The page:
This leads to a conflict within Millie herself as she endeavors to maintain her course to marry a wealthy man and therefore securing her financial and social future or to forego that practical and sensible plan in order to follow her heart and do what is right for her. The internal conflict Millie finds herself struggling with reflected the cultural and social changes prevalent among women and men during the late 1960 when the film was made. A redefinition of roles were taking place challenging the notion women needed men to be fulfilled socially, economically, or even sexually. So, the question the film asked its 1967 audience was, “Does a woman need to secure her place in the world by marrying someone whom she sees as an avenue to that goal or should she marry whom she loves and fearlessly safe guard her freedom as a woman regardless of the man in her life?”
Although this question remains a pertinent one to a thoroughly modern audience of 2012, the themes found within the play can be expanded to ask even more profound questions. “What messages of the soul are we willing to ignore in order to obtain something we feel we ought to possess?” “What aspect of our true nature which defines our values and all we find meaningful in our lives are we willing to suppress in order to be seen as acceptable in society?” These questions underscore the delight one experiences in the song and dance presented throughout the production while they subtly touch the unconscious until we begin to ponder them in our private moments after the final note is sung. This self examination allows “Thoroughly Modern Mille” to transcend its nostalgic qualities to become relevant through its timeless and universal themes. This is musical theater at its best.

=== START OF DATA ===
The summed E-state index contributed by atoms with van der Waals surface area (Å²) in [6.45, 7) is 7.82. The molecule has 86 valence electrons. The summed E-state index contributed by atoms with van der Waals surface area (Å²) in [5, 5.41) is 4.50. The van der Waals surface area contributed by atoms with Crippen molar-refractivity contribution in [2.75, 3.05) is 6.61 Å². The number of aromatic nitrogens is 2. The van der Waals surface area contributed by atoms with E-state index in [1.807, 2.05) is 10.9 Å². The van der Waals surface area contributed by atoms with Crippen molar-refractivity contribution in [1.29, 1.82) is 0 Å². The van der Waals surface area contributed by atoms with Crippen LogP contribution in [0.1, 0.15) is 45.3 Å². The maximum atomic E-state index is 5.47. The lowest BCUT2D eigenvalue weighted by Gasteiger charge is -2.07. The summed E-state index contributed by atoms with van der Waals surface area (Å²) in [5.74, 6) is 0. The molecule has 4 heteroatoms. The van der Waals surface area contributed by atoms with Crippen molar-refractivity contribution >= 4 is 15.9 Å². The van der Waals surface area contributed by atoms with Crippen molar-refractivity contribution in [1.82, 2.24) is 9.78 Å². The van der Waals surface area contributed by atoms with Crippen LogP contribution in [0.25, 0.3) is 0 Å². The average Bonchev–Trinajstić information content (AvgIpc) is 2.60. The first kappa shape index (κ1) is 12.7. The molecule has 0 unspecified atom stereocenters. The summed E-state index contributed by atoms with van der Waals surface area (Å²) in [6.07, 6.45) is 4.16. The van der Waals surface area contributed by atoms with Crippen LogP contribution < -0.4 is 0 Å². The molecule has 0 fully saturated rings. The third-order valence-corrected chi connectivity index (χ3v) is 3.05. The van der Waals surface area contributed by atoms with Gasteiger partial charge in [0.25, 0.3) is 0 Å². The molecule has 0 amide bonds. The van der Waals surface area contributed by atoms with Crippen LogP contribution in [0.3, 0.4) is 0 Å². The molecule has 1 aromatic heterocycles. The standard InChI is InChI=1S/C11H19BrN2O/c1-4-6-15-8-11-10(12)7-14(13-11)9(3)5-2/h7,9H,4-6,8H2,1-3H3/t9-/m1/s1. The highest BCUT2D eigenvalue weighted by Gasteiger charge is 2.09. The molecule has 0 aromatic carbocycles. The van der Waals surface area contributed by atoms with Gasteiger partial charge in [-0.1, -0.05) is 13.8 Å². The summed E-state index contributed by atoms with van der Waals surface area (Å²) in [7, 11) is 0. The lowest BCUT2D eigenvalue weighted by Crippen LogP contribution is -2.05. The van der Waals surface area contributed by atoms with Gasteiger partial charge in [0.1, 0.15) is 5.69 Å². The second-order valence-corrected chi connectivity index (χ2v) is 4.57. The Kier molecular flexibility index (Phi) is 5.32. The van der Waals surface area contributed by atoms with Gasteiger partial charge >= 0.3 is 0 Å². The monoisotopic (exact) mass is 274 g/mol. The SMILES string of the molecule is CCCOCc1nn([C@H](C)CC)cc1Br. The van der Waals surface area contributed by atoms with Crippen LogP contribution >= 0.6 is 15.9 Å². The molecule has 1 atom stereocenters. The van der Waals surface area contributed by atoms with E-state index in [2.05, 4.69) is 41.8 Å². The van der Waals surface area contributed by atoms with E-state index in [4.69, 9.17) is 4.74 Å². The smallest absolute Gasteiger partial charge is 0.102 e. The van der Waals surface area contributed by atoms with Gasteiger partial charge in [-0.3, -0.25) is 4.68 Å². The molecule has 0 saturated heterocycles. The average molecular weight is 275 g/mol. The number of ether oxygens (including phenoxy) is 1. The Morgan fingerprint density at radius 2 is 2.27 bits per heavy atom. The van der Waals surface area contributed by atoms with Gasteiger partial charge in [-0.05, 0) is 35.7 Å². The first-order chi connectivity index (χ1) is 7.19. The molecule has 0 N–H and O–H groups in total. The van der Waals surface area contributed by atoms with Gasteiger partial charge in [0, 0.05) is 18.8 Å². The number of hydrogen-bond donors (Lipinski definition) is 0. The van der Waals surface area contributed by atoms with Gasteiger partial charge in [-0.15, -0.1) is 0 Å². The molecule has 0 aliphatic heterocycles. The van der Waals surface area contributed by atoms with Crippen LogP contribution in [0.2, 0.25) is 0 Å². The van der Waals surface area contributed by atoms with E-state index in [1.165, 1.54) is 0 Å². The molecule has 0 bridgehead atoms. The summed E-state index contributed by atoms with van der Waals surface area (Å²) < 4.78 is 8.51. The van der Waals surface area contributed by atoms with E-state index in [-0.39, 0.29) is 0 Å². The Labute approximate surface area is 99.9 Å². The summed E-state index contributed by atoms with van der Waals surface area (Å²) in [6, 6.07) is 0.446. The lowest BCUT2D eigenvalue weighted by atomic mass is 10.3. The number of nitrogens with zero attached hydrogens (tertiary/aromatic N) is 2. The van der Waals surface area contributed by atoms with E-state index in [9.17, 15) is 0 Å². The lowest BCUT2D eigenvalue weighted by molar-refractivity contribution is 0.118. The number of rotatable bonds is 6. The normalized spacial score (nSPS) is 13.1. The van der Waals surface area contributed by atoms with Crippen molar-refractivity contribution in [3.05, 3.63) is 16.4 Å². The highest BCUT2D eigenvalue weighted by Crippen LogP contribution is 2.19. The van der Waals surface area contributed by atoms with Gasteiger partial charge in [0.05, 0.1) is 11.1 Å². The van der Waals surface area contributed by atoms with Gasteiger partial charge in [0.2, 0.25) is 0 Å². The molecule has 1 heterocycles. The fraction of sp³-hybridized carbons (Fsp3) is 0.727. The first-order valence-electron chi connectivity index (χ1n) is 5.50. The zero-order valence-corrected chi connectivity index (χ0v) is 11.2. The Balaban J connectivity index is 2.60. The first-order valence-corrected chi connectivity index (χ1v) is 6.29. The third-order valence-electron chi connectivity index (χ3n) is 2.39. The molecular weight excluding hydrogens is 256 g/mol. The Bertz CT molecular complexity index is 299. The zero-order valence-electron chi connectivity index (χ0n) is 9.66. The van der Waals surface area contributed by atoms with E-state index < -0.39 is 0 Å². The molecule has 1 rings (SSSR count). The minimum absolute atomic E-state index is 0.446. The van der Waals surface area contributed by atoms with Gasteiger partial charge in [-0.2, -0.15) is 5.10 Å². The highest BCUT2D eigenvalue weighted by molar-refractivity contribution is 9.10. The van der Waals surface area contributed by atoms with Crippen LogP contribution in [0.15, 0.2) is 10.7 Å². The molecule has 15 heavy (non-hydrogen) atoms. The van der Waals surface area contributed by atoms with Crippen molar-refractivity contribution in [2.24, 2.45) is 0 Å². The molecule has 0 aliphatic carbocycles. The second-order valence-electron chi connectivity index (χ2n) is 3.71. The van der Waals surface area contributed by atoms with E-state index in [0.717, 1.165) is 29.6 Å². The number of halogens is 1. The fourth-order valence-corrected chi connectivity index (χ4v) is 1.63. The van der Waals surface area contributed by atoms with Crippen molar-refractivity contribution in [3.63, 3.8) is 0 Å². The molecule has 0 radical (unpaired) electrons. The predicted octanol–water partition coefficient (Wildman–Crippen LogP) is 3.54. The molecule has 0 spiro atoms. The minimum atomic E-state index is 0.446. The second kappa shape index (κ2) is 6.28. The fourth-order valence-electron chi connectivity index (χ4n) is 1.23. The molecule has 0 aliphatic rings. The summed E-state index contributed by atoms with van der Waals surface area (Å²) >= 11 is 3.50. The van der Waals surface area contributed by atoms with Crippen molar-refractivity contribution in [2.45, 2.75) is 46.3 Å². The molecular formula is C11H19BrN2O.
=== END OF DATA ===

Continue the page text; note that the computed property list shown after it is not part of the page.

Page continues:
The Worthington Players production of “Thoroughly Modern Millie” successfully captures the joyful nostalgia of the period while keeping it’s themes and the questions they ask in tact. It was a funny, touching, and very satisfying time at the theater. The performances were superb as was the choreography. It is too early in The Shawnee Playhouse 2012 season to say “Thoroughly Modern Millie” to be one of the best productions to be presented at theatre this year, but this reviewer finds himself eagerly awaiting to experience future musical productions to discover if any will surpass the excellence of this production. They would be hard pressed to do so.